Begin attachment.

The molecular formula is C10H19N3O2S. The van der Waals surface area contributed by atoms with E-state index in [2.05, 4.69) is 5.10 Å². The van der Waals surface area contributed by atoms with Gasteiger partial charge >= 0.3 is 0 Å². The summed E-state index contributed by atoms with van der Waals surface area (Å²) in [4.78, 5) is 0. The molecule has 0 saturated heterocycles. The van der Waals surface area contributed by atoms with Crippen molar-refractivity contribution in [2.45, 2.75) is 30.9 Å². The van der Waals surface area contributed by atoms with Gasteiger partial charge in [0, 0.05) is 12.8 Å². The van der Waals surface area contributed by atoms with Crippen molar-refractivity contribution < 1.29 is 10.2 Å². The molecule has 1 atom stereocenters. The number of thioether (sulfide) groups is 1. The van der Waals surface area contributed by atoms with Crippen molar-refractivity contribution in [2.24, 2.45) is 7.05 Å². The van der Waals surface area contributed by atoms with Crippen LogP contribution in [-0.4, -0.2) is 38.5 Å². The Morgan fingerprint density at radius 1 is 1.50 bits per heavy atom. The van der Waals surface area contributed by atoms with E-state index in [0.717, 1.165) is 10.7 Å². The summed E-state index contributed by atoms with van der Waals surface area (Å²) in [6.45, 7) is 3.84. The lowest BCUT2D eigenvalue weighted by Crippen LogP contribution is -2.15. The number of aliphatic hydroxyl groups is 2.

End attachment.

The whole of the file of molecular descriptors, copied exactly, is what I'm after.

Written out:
The molecular formula is C10H19N3O2S. The van der Waals surface area contributed by atoms with E-state index in [2.05, 4.69) is 5.10 Å². The van der Waals surface area contributed by atoms with Gasteiger partial charge >= 0.3 is 0 Å². The summed E-state index contributed by atoms with van der Waals surface area (Å²) in [4.78, 5) is 0. The molecule has 0 saturated heterocycles. The van der Waals surface area contributed by atoms with Crippen molar-refractivity contribution in [2.45, 2.75) is 30.9 Å². The van der Waals surface area contributed by atoms with Gasteiger partial charge in [0, 0.05) is 12.8 Å². The van der Waals surface area contributed by atoms with Crippen molar-refractivity contribution < 1.29 is 10.2 Å². The molecule has 1 atom stereocenters. The number of thioether (sulfide) groups is 1. The van der Waals surface area contributed by atoms with Crippen molar-refractivity contribution in [2.24, 2.45) is 7.05 Å². The van der Waals surface area contributed by atoms with Crippen LogP contribution in [-0.4, -0.2) is 38.5 Å². The Morgan fingerprint density at radius 1 is 1.50 bits per heavy atom. The van der Waals surface area contributed by atoms with E-state index in [0.717, 1.165) is 10.7 Å². The summed E-state index contributed by atoms with van der Waals surface area (Å²) in [6.45, 7) is 3.84. The lowest BCUT2D eigenvalue weighted by Crippen LogP contribution is -2.15. The number of aliphatic hydroxyl groups is 2.